Coulthard column: Lewis Hamilton showed 'new strengths' in 2014

By David CoulthardBBC F1 co-commentator and former F1 driver
Lewis Hamilton
Lewis Hamilton's second world title came six years after his first

This was the year Lewis Hamilton came of age.

To win the Formula 1 World Championship, Hamilton had to repeatedly overcome adversity and as he did that, new strengths were revealed.

A great example was at Silverstone, where he chose to abort his final qualifying lap after a mistake on a drying track, only to see what had been pole position for his home race become sixth on the grid.

He looked like a broken man that afternoon.

We already knew from Hamilton's BBC Sport column after that race that he had gone through a very difficult time that evening, and on Sunday, after Hamilton had clinched the title in Abu Dhabi, his father Anthony revealed Lewis had been talking to him about letting the British fans down at that race in July.

Lewis Hamilton in Silverstone
Victory in the British Grand Prix at Silverstone rejuvenated Hamilton's title challenge

Hamilton was really carrying the burden of representing the fans and the country that day. Yet, unlike on some occasions in previous years, he was able to come back the next day, hit control-alt-delete, rest and take on the next challenge. He went on to win the race.

All the way through 2014, Hamilton gave us visible signs that he really believed the mantra of "it's only qualifying, the race is another day".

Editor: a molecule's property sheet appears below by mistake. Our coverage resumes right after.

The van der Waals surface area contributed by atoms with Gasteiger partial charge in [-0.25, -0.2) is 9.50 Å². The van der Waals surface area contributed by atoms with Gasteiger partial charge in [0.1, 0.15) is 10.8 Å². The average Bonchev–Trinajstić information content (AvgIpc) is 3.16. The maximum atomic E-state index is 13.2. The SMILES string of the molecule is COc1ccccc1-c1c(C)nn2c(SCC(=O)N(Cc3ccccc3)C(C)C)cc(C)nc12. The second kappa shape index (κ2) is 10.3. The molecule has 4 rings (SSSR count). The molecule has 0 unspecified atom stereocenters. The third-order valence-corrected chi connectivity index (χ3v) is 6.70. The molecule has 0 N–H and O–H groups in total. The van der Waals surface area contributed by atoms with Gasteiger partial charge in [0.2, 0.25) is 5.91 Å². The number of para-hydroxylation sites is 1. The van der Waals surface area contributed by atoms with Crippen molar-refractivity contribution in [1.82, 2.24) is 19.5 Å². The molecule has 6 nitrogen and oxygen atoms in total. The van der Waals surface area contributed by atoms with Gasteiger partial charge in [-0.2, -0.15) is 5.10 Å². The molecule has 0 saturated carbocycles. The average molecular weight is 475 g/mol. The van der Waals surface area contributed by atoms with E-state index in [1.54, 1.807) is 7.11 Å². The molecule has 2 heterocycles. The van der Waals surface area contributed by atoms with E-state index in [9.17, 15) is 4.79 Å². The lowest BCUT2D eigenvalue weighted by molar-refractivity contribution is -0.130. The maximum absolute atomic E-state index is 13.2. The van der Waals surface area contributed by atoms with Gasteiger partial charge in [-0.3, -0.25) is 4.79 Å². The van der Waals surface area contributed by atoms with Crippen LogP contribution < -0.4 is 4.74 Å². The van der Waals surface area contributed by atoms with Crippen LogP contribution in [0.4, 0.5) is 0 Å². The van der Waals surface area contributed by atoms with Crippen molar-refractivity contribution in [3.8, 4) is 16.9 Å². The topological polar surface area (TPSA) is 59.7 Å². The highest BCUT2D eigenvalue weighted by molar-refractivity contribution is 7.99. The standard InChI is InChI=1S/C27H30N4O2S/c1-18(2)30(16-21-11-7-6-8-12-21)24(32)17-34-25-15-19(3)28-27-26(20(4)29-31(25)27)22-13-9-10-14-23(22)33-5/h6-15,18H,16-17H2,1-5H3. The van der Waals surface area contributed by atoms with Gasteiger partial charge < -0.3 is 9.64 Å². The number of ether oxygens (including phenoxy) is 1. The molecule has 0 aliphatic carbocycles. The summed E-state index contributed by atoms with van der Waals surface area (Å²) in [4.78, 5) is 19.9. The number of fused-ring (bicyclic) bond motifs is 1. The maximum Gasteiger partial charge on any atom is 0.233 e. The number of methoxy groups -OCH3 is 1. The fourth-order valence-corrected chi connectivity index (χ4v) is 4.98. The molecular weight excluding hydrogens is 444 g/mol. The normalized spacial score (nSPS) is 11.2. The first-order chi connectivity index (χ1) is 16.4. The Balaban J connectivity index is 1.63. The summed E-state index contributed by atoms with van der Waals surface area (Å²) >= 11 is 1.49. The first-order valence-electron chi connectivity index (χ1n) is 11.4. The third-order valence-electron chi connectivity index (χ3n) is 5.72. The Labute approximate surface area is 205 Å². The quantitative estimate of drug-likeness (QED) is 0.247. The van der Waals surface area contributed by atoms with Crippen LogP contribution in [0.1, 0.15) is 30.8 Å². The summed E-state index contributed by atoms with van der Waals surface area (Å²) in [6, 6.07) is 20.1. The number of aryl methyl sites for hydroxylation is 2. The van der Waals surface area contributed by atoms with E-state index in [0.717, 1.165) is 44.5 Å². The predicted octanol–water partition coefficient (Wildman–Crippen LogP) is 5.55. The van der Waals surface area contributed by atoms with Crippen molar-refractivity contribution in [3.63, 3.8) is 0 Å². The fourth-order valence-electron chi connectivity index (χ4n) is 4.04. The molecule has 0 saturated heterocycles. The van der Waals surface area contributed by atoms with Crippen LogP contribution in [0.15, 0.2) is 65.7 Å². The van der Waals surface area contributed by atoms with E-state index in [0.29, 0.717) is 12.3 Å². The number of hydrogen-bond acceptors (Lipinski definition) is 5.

That was a completely sincere reflection of the way Hamilton approached this season - no matter what happened to him, he always believed he could bounce back. And that's what he did.


Hamilton on title winning lap: 'Wow'

It was a more confident, relaxed and at peace Hamilton that we saw this year.

His shades were usually off in interviews. He was facing the world, naked if you like, not hiding behind anything.

Even in the difficult moments, there was a sincerity and openness, almost a vulnerability sometimes, when he was searching for words to describe how disappointed he was at various turns of events.

But in the end the one thing that won through is the one thing we have all known since he was signed by McLaren as a 12-year-old - he is a natural born racer. He has that rare gift of speed.

His heart-on-sleeve approach to life causes him to stumble occasionally but a bit like the Black Knight in Monty Python and the Holy Grail, who kept wanting to fight no matter how many arms and legs were chopped off, he just will not give up.

There is an action movie series that could be written for Lewis Hamilton's career - he is just like Fernando Alonso in that respect.


Archive: Lewis Hamilton wins second drivers' World Championship

You don't win as many grands prix as Hamilton has, against the people he has been racing, if you are not one of the greats.

Sir Jackie Stewart would say you need three titles to be classed as that. Hamilton now has two but it's not just about the numbers.

We know how great Alonso is - I don't think anyone would argue that he stacks up against the greats of the sport - and he has only won two titles because of circumstances rather than because of talent.

Hamilton is right up there, too.

What's fascinating about Hamilton is that we don't see the soft side of some of these truly exceptional drivers when they are in the sporting arena - take Ayrton Senna for example - but we do see the soft side of Lewis.

He gets caught out by certain questions that are outside the norm.

I have said before that we would find out in the fullness of time whether that openness becomes the making of him, the defining feature of his career, or whether it would hold him back from greatness.

This year, we can say it is the making of him. It is how he is. When he refers to people power and the fans, it is the most soft and sincere version of Nigel Mansell speaking.

It is easy to write it off as PR speak, but that's not what it is. It is part of how he reacts and what he feels he's representing.